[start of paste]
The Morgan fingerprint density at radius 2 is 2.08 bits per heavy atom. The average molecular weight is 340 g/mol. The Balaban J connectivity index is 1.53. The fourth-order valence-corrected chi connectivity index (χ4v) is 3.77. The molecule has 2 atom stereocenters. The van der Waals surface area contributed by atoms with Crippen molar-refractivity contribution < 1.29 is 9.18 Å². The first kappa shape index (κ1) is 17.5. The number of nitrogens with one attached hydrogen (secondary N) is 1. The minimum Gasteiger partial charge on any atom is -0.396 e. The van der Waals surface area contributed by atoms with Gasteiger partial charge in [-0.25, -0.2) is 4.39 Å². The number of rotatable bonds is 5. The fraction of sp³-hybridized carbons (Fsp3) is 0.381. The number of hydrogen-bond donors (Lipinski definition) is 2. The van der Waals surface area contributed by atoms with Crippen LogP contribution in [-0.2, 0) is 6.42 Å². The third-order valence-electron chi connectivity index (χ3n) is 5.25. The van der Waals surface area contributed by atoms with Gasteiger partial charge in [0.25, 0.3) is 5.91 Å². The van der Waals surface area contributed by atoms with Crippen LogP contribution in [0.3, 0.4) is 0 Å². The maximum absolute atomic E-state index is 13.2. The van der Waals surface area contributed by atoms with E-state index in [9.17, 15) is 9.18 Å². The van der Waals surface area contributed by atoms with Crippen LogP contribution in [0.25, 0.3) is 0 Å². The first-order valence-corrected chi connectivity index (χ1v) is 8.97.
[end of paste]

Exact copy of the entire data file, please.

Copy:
The Morgan fingerprint density at radius 2 is 2.08 bits per heavy atom. The average molecular weight is 340 g/mol. The Balaban J connectivity index is 1.53. The fourth-order valence-corrected chi connectivity index (χ4v) is 3.77. The molecule has 2 atom stereocenters. The van der Waals surface area contributed by atoms with Crippen molar-refractivity contribution < 1.29 is 9.18 Å². The first kappa shape index (κ1) is 17.5. The number of nitrogens with one attached hydrogen (secondary N) is 1. The minimum Gasteiger partial charge on any atom is -0.396 e. The van der Waals surface area contributed by atoms with Gasteiger partial charge in [-0.25, -0.2) is 4.39 Å². The number of rotatable bonds is 5. The fraction of sp³-hybridized carbons (Fsp3) is 0.381. The number of hydrogen-bond donors (Lipinski definition) is 2. The van der Waals surface area contributed by atoms with Crippen LogP contribution in [-0.2, 0) is 6.42 Å². The third-order valence-electron chi connectivity index (χ3n) is 5.25. The van der Waals surface area contributed by atoms with Gasteiger partial charge in [0.25, 0.3) is 5.91 Å². The van der Waals surface area contributed by atoms with Crippen LogP contribution in [0.3, 0.4) is 0 Å². The maximum absolute atomic E-state index is 13.2. The van der Waals surface area contributed by atoms with E-state index in [9.17, 15) is 9.18 Å². The van der Waals surface area contributed by atoms with Crippen LogP contribution in [0.25, 0.3) is 0 Å². The first-order valence-corrected chi connectivity index (χ1v) is 8.97.